Shopping is fun, isn't it? Having endless stores full of racks of stuff to choose from, trying on clothes and finding all sorts of things you like... but then comes the serious business of narrowing down your "yes" pile to a selection that fits in your budget. And then the paying for it all, all the while a little voice in the back of your head is reminding you of the bag of things you bought last month, which still sits in your closet, its contents unworn and forgotten in the excitement of an afternoon out at the mall (without the kids, if you're really lucky). Unfortunately, it always comes back to bite you in the behind - first there are the crowded dresser drawers and closet shelves/rods to contend with, then the realization that while your latest find may be lovely, you do already have almost-identical tops in your closet, and last but not least, the larger-than-life Visa bill that always arrives right after you learn that your car needs repair or some other financial slap in the face comes along.
There's a better way, maybe not for all your shopping needs, but certainly to satisfy the urge to have something "new" to wear instead of the same old same old. Enter the clothing swap. Having hosted a few of these myself, I thought I'd share some of my ideas and tips to help you perhaps organize or even host your own. The basic idea is that you and a group of girlfriends go through your respective closets and sort out anything that's currently too big/too small/unloved by you, and put it aside. Everyone brings their set-aside piles to the swap, and everyone gets to shop from the selection. At the end of the event, you get rid of some of the closet clutter that was taking up space in your home, and you get to have some nice new-to-you clothes for the budget-friendly price of FREE (or almost free, if you opt for a sale or auction style swap)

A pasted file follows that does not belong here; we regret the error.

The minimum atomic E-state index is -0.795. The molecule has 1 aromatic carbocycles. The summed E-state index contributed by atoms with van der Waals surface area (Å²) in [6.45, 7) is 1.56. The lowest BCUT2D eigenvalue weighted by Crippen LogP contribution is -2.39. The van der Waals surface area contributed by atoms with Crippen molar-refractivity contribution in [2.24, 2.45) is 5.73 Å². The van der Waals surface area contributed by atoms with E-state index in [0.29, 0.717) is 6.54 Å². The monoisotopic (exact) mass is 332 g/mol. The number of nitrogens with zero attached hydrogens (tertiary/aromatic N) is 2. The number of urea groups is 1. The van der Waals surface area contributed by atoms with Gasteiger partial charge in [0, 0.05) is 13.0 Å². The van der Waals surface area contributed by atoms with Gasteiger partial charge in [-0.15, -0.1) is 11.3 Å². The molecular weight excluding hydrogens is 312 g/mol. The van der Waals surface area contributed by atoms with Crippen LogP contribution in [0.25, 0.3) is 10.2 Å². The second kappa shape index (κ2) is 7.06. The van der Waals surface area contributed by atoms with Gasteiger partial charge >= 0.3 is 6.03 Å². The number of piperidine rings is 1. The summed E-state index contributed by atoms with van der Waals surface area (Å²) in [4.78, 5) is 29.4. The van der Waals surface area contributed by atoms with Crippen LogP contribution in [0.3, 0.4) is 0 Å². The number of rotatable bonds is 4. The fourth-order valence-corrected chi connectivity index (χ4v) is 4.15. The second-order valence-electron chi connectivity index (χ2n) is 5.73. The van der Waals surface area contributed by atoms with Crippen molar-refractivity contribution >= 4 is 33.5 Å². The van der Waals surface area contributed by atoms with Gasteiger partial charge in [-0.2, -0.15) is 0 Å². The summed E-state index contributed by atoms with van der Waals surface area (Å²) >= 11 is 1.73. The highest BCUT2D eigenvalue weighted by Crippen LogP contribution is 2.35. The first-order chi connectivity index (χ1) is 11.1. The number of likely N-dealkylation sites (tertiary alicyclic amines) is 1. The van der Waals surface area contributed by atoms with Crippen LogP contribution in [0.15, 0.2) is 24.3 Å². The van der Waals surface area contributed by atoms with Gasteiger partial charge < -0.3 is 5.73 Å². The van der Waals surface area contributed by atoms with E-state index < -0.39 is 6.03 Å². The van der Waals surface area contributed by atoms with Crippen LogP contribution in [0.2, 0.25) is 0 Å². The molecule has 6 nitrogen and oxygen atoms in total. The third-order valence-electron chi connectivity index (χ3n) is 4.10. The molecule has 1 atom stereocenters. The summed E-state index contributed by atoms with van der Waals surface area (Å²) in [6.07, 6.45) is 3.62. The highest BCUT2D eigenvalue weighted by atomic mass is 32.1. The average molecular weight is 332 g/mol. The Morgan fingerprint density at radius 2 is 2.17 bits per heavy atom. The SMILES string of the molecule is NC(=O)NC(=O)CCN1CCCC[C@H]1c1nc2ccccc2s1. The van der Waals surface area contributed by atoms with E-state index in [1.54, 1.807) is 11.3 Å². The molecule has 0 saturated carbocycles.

Now there are some considerations, and rules you may want to put in place to make it an enjoyable experience for everyone. First of all, think about the size ranges for the guests - you don't want to have a bunch of people who have all recently lost weight and are looking to trade in their size 14s for size 8s (unless you also have a bunch of people that have put on a few pounds and are looking to get rid of their too-small size 8's and upgrade to a more comfortably fitting size 12).
You don't need much in the way of supplies, though it helps to have a couple of full length mirrors, and a room or two with doors that guests can use as a fitting room. There should be enough space for everyone's clothes to be sorted out by size (large storage bins are helpful for this). If you are sorting clothes by size, make sure to have signs with the size written on it so that people will know where to put the clothes they bring.
You'll need to decide if you want to donate un-swapped clothes to charity or send them back home with the donors (and be able to identify them in case of the latter). You can opt to do a free swap, where everyone can take as much as they want (assuming they did contribute something of their own to swap), a yard-sale style swap (with a set cost per item/style to keep it simple, money going to charity or the seller) or you can auction off items (after allowing some time for people to browse & try on items), with the money either being taken by the item owners, split by the guests or given to a charity. Auction style swaps are especially good when there are popular items wanted by more than one person.
When inviting people, be sure to specify if you want to include/exclude outerwear, footwear, sleepwear, or other categories of clothing from the swap. A successful swap doesn't have to take very long, with 3-5 people you can be in and out within an hour, and that includes unpacking & packing your clothes!
Now I know I've focused on the logistics of adult clothing swaps, however you can easily adapt these ideas to a baby/kids clothing swap, or even a toy swap (it is a great way to clean out the playroom and get rid of the deadwood taking up space!)
If you've attended or hosted a clothing swap in the past, what did you like about it? Do you have any other suggestions for organizers to try? Share your wisdom in the comments below!